Afghan Forces Expand, Gain Capability

WASHINGTON, Feb. 24, 2011 — The Afghan army is grow­ing fast and simul­ta­ne­ous­ly strug­gling with the need to edu­cate and train its non­com­mis­sioned offi­cer corps, the senior enlist­ed leader of NATO’s Inter­na­tion­al Secu­ri­ty Assis­tance Force and U.S. Forces Afghanistan said today.

Army Command Sgt. Maj. Marvin Hill of the International Security Assistance Force at Bagram Airfield, Afghanistan
Pres­i­dent Barack Oba­ma shakes hands with Army Com­mand Sgt. Maj. Mar­vin Hill of the Inter­na­tion­al Secu­ri­ty Assis­tance Force at Bagram Air­field, Afghanistan Dec. 3, 2010, after receiv­ing a gift from Hill and Gen. David H. Petraeus, ISAF com­man­der. Hill briefed Pen­ta­gon reporters via video tele­con­fer­ence Feb. 24, 2011, on the state of Afghanistan’s secu­ri­ty forces.
U.S. Army pho­to by Staff Sgt. Michael L. Sparks
Click to enlarge

Army Com­mand Sgt. Major Mar­vin Hill and his Afghan coun­ter­part, Sgt. Maj. Roshan Safi, spoke with reporters at the Pen­ta­gon dur­ing a video tele­con­fer­ence from ISAF Joint Com­mand head­quar­ters in Kab­ul, Afghanistan. 

“The Afghan Nation­al Army, like the entire [Afghan secu­ri­ty forces], has come a long way in just a short peri­od of time,” Hill said. 

The Afghan secu­ri­ty forces include the army, the air force and the nation­al police. 

Since 2009, the army has grown more than 56 per­cent, Hill said. In the past year, it’s grown by about 50,000 sol­diers, more than 23,000 of them are in train­ing, and the army con­sis­tent­ly meets its recruit­ing goals, he added. 

With new pro­grams for recruit­ment and reten­tion, high­er salaries, an auto­mat­ed pay sys­tem and an attri­tion rate of 1.6 per­cent per month, growth is not a prob­lem, he said. 

“The big­ger chal­lenge is cre­at­ing an entire struc­ture of mil­i­tary edu­ca­tion and devel­op­ment that will pro­fes­sion­al­ize the entire force,” Hill said. A big part of Roshan’s role is help­ing pro­fes­sion­al­ize the Afghan army’s non­com­mis­sioned offi­cer corps, he added. 

In 2009, only 86 per­cent of army recruits were lit­er­ate, and there was no manda­to­ry lit­er­a­cy train­ing. Sol­diers faced sub­stan­dard pay, short­ages of equip­ment, a poor qual­i­ty of life and a high attri­tion rate, Hill said.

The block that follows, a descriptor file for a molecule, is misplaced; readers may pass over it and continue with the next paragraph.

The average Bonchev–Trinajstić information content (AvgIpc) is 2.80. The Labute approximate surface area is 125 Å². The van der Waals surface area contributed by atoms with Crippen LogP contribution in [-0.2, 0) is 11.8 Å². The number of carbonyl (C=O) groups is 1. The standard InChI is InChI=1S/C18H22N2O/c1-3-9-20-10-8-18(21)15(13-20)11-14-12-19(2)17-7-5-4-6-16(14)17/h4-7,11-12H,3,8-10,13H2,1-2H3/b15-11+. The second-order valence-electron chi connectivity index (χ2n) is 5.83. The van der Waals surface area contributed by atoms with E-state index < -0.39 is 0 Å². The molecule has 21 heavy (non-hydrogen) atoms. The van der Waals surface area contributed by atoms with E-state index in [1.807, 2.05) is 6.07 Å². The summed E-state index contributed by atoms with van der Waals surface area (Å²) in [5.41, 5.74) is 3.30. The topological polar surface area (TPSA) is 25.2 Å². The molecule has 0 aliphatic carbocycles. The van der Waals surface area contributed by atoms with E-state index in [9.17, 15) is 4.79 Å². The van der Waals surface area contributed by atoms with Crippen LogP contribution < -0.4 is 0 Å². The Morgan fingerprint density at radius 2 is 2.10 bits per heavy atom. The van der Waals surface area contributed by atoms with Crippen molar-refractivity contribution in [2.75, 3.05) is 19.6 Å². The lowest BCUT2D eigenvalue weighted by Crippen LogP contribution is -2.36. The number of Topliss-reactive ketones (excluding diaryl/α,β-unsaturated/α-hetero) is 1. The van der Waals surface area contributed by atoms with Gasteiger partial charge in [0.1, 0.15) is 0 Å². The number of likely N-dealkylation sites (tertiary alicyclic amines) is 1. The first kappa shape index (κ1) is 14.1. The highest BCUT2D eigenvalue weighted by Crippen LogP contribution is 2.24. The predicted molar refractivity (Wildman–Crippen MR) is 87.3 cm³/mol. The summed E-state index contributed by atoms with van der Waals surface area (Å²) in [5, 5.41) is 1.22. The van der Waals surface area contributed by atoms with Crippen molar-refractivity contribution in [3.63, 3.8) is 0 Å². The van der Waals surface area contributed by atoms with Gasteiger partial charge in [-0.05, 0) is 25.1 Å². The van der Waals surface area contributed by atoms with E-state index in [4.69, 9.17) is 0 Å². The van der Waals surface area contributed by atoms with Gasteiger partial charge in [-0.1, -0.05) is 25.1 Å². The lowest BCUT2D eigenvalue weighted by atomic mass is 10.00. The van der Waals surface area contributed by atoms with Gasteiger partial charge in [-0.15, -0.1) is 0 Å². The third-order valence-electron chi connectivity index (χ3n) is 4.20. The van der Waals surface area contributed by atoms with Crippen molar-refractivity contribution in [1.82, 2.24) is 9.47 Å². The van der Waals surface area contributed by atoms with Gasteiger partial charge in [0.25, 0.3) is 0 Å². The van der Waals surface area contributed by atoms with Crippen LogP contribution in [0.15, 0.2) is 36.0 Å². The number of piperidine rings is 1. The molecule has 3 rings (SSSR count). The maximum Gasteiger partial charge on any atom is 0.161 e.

“Under Sergeant Major Roshan’s lead­er­ship, there’s been a 76 per­cent increase in trained non­com­mis­sioned offi­cers,” Hill said. “[Afghan army] NCOs are already fill­ing key posi­tions, such as instruc­tors for pro­fes­sion­al cours­es, as well as set­ting the exam­ple for stan­dards and dis­ci­pline,” Hill said. 

Today, all sol­diers receive manda­to­ry lit­er­a­cy train­ing, he added. They are are out­fit­ted with Afghan-made uni­forms, NATO weapons and high-qual­i­ty equipment. 

Eleven of the 12 branch schools are open — includ­ing infantry, engi­neer­ing and intel­li­gence — and in many case, Afghan sol­diers already are tak­ing the lead as instruc­tors, Hill said, adding that Afghanistan’s army is “built on the pride of its people.” 

Sol­diers rep­re­sent sev­er­al eth­nic groups, includ­ing Pash­tun, Tajik, Haz­ara and Uzbek, Hill not­ed, and the army takes pride in being “the pro­tec­tor of the peo­ple and the nation.” As a result of sup­port the Afghan army has received from the Unit­ed States and coali­tion forces, Roshan said, Afghan sol­diers have begun to take the lead in a num­ber of com­bat operations. 

“We are well on our way to tak­ing full con­trol and lead­ing all com­bat oper­a­tions by 2014,” he said. “By work­ing shoul­der to shoul­der today, we will stand on our own tomor­row.” “Hooah!” Hill added, and both senior NCOs smiled. 

Since 2009, women have served in the Afghan army, Roshan said. 

“Just 10 years ago, women were not allowed to attend school,” he said. “In fact, women had very lit­tle rights at the time. Now, we see women attend­ing school, and they hold mean­ing­ful jobs in our com­mu­ni­ty and posi­tion in our gov­ern­ment.” The Afghan army’s train­ing cen­ter is train­ing future female NCOs, he added. 

In late 2009, 20 women grad­u­at­ed from the first female offi­cer can­di­date school. Twen­ty more women are enrolled in school now, and women also are enrolled in the mil­i­tary med­ical school, the Afghan sergeant major said. 

Chal­lenges lie ahead for the grow­ing army, Hill said, espe­cial­ly in the areas of equip­ment and inter­na­tion­al trainers. 

“The end state is that by 2014, the [Afghan army] is a self-suf­fi­cient pro­fes­sion­al force,” Hill said. 

“This process will take time,” he added, “but ISAF is ful­ly com­mit­ted to an endur­ing rela­tion­ship and part­ner­ship with the Afghan Nation­al Army and the Afghan nation­al secu­ri­ty forces as a whole.” 

In the mean­time, Hill said, pro­tect­ing peo­ple is the No. 1 concern. 

“Right now, we have 110,000 more forces here in Afghanistan than we had at this time last year,” Hill said. “We have 70,000 more Afghan nation­al secu­ri­ty forces, and we have 40,000 more U.S. and coali­tion forces. And that’s pro­vid­ing a bet­ter umbrel­la of security. 

“Just months ago,” he con­tin­ued, “the peo­ple in Mar­ja could­n’t come out of their homes. And today, bazaars are open, there are open shops and mar­kets, and schools are open. There’s a girls’ school open that has 180 stu­dents, and that was­n’t the case just months ago. 

Secu­ri­ty always is a prob­lem any­where, Hill said. “But here,” he added, “we are com­bat­ing that with the boots we have on the ground and with a com­pe­tent Afghan nation­al secu­ri­ty force.” 

U.S. Depart­ment of Defense
Office of the Assis­tant Sec­re­tary of Defense (Pub­lic Affairs) 

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